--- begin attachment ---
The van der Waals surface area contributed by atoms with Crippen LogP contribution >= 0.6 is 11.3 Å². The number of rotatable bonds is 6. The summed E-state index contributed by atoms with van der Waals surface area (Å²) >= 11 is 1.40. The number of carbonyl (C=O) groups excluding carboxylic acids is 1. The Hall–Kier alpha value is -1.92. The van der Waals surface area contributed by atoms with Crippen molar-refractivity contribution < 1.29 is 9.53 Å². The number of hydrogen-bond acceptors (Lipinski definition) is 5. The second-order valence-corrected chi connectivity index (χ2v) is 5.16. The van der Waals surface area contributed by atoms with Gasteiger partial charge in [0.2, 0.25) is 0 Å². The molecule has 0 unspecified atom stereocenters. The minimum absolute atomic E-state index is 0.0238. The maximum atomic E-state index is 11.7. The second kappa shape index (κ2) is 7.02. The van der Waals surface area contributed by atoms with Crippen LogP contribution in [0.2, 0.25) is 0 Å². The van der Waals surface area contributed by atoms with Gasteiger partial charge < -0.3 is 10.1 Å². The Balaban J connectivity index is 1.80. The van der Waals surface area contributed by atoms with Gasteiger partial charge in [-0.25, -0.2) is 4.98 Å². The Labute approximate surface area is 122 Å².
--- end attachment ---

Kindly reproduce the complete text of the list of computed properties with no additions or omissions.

The van der Waals surface area contributed by atoms with Crippen LogP contribution >= 0.6 is 11.3 Å². The number of rotatable bonds is 6. The summed E-state index contributed by atoms with van der Waals surface area (Å²) >= 11 is 1.40. The number of carbonyl (C=O) groups excluding carboxylic acids is 1. The Hall–Kier alpha value is -1.92. The van der Waals surface area contributed by atoms with Crippen molar-refractivity contribution < 1.29 is 9.53 Å². The number of hydrogen-bond acceptors (Lipinski definition) is 5. The second-order valence-corrected chi connectivity index (χ2v) is 5.16. The van der Waals surface area contributed by atoms with Gasteiger partial charge in [0.2, 0.25) is 0 Å². The molecule has 0 unspecified atom stereocenters. The minimum absolute atomic E-state index is 0.0238. The maximum atomic E-state index is 11.7. The second kappa shape index (κ2) is 7.02. The van der Waals surface area contributed by atoms with Crippen LogP contribution in [0.2, 0.25) is 0 Å². The van der Waals surface area contributed by atoms with Gasteiger partial charge < -0.3 is 10.1 Å². The Balaban J connectivity index is 1.80. The van der Waals surface area contributed by atoms with Gasteiger partial charge in [-0.25, -0.2) is 4.98 Å². The Labute approximate surface area is 122 Å².